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Mailbag: Columnist Joseph Bell will be missed

Years ago, as Corona del Mar neighbors, we were included in Joseph Bell’s Fourth of July birthday parties featuring hilarious contests of wit and skill, and the requisite softball game in the park.

Nowadays, I cherish our occasional breakfasts where off-the-record thoughts are shared about almost everything.

As for Joe’s columns, William Lobdell says it all. As for Joe’s distinguished career, and his columns, Lobdell says it all, beautifully (“Owing love of journalism to Bell,” Jan. 7).

Bob Shelton


Corona del Mar

Facts don’t matter to dunderhead patriots

Although well meaning, Judge Gray’s article is not based on current reality (“It’s a Gray area: Politicians should take a real risk,” Jan. 2).

Arguments cannot be won without facts. However, facts seem to matter less and less whether we are talking about WMDs, climate change, evolution, Obama’s birthplace, Obama’s religion or tax breaks for the wealthy. We are faced with a persistent, stubborn, willful refusal to acknowledge basic, known, verifiable facts and the desire to make misinformation the cornerstone of an agenda.


Judge Gray, please direct your lecture on patriotism to the dunderheads who have proclaimed themselves the “tea party patriots.”

Jamshed Dastur

Newport Beach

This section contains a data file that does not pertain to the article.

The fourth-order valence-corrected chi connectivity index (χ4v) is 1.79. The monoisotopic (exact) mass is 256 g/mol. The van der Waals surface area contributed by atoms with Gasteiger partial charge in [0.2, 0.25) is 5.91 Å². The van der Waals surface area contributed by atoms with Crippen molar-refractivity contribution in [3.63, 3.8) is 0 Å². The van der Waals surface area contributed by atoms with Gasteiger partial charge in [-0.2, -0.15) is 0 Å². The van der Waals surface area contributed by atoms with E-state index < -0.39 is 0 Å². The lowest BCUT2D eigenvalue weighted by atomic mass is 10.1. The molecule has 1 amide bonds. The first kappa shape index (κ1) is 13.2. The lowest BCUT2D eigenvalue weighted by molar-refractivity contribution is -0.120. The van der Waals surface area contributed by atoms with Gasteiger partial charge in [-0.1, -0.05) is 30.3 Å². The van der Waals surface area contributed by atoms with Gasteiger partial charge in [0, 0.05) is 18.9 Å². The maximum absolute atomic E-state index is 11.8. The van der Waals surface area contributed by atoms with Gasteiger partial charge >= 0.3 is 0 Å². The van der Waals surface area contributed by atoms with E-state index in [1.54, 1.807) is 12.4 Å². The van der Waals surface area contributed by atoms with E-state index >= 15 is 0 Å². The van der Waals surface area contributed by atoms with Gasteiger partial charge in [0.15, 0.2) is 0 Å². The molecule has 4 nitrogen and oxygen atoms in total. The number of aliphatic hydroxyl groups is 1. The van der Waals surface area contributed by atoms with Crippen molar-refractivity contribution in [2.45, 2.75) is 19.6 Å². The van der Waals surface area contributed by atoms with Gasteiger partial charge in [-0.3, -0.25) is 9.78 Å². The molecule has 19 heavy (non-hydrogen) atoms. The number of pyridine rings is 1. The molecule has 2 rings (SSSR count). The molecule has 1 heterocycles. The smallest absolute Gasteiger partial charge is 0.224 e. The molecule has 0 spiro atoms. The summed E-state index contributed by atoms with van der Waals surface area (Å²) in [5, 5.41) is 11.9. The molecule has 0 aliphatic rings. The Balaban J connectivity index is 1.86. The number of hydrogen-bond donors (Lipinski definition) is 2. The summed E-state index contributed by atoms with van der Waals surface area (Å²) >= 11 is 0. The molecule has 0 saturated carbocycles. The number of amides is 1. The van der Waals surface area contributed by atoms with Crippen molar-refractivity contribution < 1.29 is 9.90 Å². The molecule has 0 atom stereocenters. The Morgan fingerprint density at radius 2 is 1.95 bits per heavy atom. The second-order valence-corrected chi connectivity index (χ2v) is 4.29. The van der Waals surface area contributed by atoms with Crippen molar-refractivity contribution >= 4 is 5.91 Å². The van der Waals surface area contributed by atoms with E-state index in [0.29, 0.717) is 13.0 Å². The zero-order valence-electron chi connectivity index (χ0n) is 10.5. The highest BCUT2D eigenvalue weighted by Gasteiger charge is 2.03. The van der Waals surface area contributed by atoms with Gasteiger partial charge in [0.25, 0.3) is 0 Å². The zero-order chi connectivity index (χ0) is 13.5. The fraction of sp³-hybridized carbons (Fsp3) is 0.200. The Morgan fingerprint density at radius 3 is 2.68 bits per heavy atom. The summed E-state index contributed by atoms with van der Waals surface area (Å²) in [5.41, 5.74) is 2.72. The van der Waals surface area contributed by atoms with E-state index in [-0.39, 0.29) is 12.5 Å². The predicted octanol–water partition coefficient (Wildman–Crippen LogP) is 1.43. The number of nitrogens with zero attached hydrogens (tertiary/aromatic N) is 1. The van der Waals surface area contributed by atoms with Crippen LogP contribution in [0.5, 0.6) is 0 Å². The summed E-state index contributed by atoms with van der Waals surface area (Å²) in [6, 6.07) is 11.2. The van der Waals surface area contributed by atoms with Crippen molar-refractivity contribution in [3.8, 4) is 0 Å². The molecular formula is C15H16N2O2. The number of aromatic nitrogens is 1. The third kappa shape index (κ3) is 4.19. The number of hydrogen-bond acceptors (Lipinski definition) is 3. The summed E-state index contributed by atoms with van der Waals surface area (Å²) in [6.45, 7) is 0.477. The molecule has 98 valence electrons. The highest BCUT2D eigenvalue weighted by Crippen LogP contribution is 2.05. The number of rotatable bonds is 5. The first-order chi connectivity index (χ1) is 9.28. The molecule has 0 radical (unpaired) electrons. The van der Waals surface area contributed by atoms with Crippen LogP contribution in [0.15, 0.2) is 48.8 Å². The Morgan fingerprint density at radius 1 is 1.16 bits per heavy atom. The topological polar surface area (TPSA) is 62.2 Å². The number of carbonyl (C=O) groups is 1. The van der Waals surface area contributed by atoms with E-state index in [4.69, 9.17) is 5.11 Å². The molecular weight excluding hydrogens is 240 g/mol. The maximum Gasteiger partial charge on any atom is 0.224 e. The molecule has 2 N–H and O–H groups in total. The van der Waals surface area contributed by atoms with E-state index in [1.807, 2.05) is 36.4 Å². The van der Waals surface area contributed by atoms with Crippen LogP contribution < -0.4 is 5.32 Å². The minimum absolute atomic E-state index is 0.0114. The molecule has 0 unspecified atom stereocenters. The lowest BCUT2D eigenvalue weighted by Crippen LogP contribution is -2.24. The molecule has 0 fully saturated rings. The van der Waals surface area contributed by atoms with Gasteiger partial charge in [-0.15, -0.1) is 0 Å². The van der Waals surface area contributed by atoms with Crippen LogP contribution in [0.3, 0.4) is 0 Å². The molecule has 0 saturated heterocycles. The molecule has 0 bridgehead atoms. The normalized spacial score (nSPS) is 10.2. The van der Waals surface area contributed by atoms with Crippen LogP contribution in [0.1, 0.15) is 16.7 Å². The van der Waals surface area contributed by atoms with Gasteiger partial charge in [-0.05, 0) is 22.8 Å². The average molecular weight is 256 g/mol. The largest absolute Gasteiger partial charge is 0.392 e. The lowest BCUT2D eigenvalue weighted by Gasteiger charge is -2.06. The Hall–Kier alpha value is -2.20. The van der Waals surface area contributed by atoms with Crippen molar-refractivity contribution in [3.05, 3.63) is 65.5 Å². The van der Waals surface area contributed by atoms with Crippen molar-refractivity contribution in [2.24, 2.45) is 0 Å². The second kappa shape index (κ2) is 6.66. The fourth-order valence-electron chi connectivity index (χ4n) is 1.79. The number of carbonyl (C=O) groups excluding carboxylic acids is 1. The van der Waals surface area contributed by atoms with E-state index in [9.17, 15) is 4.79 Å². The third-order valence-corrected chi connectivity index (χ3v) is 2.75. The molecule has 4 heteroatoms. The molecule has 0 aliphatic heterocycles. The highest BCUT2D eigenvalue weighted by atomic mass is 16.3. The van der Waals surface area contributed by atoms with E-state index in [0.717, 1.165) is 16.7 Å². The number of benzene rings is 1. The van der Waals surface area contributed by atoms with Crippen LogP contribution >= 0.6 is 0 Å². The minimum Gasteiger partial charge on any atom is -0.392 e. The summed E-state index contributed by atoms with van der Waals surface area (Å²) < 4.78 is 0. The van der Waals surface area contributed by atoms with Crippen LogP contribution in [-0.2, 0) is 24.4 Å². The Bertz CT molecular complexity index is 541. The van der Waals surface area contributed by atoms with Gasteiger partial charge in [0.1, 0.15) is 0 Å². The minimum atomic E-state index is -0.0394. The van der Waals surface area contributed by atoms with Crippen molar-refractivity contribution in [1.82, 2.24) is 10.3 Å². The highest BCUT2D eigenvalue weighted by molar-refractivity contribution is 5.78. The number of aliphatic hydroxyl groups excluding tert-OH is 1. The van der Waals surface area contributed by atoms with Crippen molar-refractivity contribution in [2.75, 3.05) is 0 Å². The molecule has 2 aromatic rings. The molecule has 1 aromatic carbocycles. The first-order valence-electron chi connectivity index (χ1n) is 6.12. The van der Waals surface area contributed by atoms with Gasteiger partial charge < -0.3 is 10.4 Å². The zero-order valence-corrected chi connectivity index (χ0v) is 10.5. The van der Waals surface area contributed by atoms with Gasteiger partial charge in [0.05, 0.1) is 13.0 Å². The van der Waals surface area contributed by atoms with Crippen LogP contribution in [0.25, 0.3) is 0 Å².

DUI checkpoints not effective

Sobriety checkpoints — like the one planned for Costa Mesa Jan. 7 — often fail to make even a single drunk-driving arrest despite stopping hundreds of vehicles (“DUI checkpoint slated for Friday night,” Jan. 6).

A 2009 University of Maryland study found that checkpoints don’t have “any impact on public perceptions, driver behaviors, or alcohol-related crashes, police citations for impaired driving, and public perceptions of alcohol-impaired driving risk.”

Next time, Costa Mesa police should employ roving — or saturation — patrols in which officers patrol the roadways for dangerous drivers.

State supreme court cases from both Pennsylvania and New Hampshire revealed that roving patrols caught 10 times more drunk drivers than checkpoints. According to the FBI, “It is proven that saturation efforts will bring more DUI arrests than sobriety checkpoints.” Patrols also stop distracted, speeding, aggressive and drowsy drivers because officers can catch them in the act.


Sarah Longwell

Managing Director

American Beverage Institute

Washington, D.C.